I can still smell the lavender-scented air and see the acres and acres of hills and valleys glowing purple in the sun. Provence in lavender season is the prettiest sight and will stay in your memory forever. The best way to see all this purple magic is to embark on a road trip through the region.
Provence is a vast region in southeast France, bordered in the west by the river Rhone, in the east by Italy, and in the south by the Mediterranean. To see the lavender fields in full bloom, you have to travel at the right time because it’s not a year-round event. You have a certain window because lavender doesn’t bloom everywhere in Provence at the same time. The best time is from early to mid-June to the end of August. Occitane, which is nearer to the Mediterranean, has a warmer climate than, say, Sault, and lavender blooms in early June. August is the holiday month in France, and the French love their lavender fields, too, so it can be rather crowded. But, if, like me, you opt for a car and driver, they will always find side roads you yourself would never know about and thus avoid the crowds.
Plan at least 3 days for your road trip or, if you have the time and budget, a week because you also want to visit interesting cities along the way like Avignon or Marseille and stay in one of the romantic country hotels.
Lavender isn’t just a beautiful and soothing sight, it’s also a business. This list was curated to take you to the most colorful fields and museums and artisans to show you all the fabulous products made from and with lavender and the traditional methods to produce them.
Driving yourself in Provence can be trying, especially as you have to venture into small winding side roads to get to the best fields and to navigate small villages. You want to admire the fields, the landscape, and the wayside cottages and farms, not to concentrate on not missing a turn or landing in a ditch. AMP Limousines is the service I used, having been picked up at Marseille, the largest city in Provence and also the location of an international airport. Sure, it’s expensive, but you can hire them for a day, then stop at a hotel and continue your journey when you are ready.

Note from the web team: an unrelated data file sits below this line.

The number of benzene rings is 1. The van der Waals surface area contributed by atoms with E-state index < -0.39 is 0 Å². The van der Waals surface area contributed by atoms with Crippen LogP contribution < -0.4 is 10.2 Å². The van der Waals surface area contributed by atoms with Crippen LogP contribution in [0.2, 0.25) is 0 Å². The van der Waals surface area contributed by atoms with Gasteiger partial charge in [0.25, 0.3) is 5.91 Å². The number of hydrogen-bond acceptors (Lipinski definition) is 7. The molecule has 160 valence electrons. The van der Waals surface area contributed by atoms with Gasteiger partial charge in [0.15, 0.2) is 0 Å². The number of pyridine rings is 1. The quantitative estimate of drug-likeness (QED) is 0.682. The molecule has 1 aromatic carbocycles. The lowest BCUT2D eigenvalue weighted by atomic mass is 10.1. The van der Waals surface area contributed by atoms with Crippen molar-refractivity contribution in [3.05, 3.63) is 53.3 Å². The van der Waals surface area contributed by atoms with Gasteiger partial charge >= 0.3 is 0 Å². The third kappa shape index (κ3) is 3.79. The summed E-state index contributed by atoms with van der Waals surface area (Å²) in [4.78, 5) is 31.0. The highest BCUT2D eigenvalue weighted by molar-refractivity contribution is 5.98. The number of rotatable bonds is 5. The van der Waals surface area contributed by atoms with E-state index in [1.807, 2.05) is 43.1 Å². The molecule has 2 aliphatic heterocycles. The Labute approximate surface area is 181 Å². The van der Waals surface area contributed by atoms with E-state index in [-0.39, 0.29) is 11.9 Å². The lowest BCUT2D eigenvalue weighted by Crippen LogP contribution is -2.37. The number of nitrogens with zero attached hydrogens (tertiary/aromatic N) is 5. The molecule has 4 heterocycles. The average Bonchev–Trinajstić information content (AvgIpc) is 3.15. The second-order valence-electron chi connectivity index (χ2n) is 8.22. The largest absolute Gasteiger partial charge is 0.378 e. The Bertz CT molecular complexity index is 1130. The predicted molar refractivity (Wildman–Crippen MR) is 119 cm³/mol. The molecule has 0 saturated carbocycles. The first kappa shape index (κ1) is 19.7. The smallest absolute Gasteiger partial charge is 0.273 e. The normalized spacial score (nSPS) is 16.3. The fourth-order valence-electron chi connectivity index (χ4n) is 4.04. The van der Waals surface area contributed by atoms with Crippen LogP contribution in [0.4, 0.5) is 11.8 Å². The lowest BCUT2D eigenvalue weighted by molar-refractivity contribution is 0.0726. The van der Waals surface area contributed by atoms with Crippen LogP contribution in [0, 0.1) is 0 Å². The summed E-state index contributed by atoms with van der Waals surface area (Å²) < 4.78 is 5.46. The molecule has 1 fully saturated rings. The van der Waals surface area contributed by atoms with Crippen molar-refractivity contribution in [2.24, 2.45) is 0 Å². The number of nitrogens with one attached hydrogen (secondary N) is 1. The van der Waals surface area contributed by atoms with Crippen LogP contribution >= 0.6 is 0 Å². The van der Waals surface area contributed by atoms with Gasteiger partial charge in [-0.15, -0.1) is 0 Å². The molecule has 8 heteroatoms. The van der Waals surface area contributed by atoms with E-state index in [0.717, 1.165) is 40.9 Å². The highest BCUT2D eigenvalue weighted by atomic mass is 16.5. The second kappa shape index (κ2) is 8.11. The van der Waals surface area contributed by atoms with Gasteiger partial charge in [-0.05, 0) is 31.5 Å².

Remember, the locals make their living from the short lavender season. Tempting as it may be, do not walk into a lavender field and pluck a few blossoms. You’d be trespassing. And another word of caution: Mind the bees! They love lavender and buzz around to pollinate the blooms. You don’t want to get stung, so bring repellent.
The following are the best stops to see the lavender fields with recommendations on where to spend the night. Best to consult with your driver which route to follow.
If like me, you land in Marseille Provence Airport, you might want to see this fantastic city before picking up your car. I recommend a boat trip to the Chateau d’If to see where the legendary Count of Monte Cristo was imprisoned. Don’t miss to sample the best bouillabaisse in one of the restaurants in the port.
From Marseille, we made our way to Avignon, another historic city to spend a few hours in. Take at least a look at the famous bridge and the papal palace. From there, we drove 20 miles south to Orgon and spent the night in the fabulous boutique country hotel, Le Mas De La Rose. Staying there really gets you into the Provence/Lavender experience spirit. The hotel is surrounded by olive groves and, of course, your first glimpse at the beauty of the purple magic.
From the lower regions of Provence, we then headed to one of the most popular areas of lavender fields, the Valensole Plateau in the Alpes de Haute Provence. An area of 300 square miles covered with field after field awaits you here, together with farms, villages, and the famous lavender honey.
Lavender Museum Colustellet